The specter of runaway global warming may also lurk behind our fears. There are simply too many variables to bear in mind to think about climate change rationally, so our thinking on the matter drifts into science fiction fantasies of social collapse and desertification. And into the inferno of the imagination slips the self-styled darkness of ISIS, offering up a nightmarish vision of how globalization and environmental collapse might converge to unleash civilization’s long suppressed id.

My own book, Convergence: The Globalization of Mind, explores the many ways we struggle to think coherently about something so vast as a world. There is a strong tendency when thinking through so many variables to become overwhelmed. The effort constitutes a developmental leap for which we are all to often unprepared. We shuffle wildly through scenarios of what the world may become as we are inundated with new perspectives and possibilities. And Isis presents an eerie vision of how everything might fall apart.

Isis brands our visions of the future with the stamp of nihilistic hate. But they are not nearly so murderous as the Syrian Assad regime. Assad is starving whole cities, like the 20,000 or so Palestinians of Yarmouk, who are now dying of hunger in a far-too-ignored genocide. Videos of laughing Syrian soldiers, bashing heads against walls and stomping on dead bodies, are often more grim than their better known Islamopunk Isis counterparts. But Isis has somehow managed to make murder cool, and it is here where we can have an effect.

The Ghanaian philosopher, Kwame Anthony Appiah, notes in his masterpiece of contemporary philosophy, The Honor Code: How Moral Revolutions Happen, that moral revolutions happen when customs that were once regarded as honorable instead become an embarrassment. While in 1750 British noblemen were expected to duel, by 1850 it had become an occasion for laughter and derision. While in 1850 Chinese women were expected to bind their feet, by 1950 it was a source of cultural shame.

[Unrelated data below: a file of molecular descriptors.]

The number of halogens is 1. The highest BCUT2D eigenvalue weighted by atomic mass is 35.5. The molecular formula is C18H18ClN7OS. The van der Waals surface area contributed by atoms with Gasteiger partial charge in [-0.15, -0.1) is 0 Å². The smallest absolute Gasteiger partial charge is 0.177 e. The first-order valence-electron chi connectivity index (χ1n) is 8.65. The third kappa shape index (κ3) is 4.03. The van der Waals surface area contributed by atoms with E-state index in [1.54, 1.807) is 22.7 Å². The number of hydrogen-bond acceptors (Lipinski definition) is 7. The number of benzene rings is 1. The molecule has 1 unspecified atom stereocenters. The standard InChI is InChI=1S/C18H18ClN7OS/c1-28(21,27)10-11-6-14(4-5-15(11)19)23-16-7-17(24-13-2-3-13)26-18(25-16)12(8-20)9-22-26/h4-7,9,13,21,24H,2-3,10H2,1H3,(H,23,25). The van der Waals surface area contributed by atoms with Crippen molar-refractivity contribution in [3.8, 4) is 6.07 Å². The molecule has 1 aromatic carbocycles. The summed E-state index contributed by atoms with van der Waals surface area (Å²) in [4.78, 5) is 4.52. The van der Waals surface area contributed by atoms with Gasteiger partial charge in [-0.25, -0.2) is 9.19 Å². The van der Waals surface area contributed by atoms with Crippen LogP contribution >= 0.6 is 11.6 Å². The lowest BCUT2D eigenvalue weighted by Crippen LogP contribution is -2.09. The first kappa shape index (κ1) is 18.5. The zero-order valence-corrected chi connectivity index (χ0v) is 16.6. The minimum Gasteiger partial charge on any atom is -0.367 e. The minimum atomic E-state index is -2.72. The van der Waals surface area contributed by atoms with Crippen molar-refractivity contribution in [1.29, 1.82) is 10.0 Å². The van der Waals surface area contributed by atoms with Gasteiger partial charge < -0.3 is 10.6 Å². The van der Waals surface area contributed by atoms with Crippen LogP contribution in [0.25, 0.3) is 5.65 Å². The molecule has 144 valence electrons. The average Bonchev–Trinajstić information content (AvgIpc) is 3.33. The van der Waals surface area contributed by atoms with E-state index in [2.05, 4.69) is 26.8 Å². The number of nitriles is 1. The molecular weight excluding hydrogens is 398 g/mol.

My ex-partner, Alia Braley, who is writing her Harvard Masters thesis on how to fight Isis nonviolently, recommends among numerous strategies, breaking the trance of fear through satire. Isis may represent our worst fears of the future and those fears might one day become manifest. But the fears are now being manufactured, like the juvenile videos of bearded morons smashing ancient art. As a former leadership coach, I would advise an army of scarcely 30,000 soldiers, taking on much of the world, to focus on its strengths, and it seems that ISIS is most skilled at producing videos that play on our fears. Take these away and they are just another band of losers seeking a sense of purpose, who have gotten far too carried away.

If you can’t build a civilization, break its art; if you can’t find a wife, rape a village girl—so appears to run their half-baked reason. But Braley suggests something deeper and more uplifting than simply laughing them into oblivion. The people of the region need to claim a better vision of the future and combat brand evil with something more inspiring and uplifting than a half-secure existence under corrupt, secular dictators. If Isis represents some of our own worst fears realized, then perhaps we too should spend some time thinking about how to build the future we truly want.

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Relephant:

Why Nonviolent Movements are Successful.

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Author: Theo Horesh

Editor: Travis May

Photo: news.artnet.com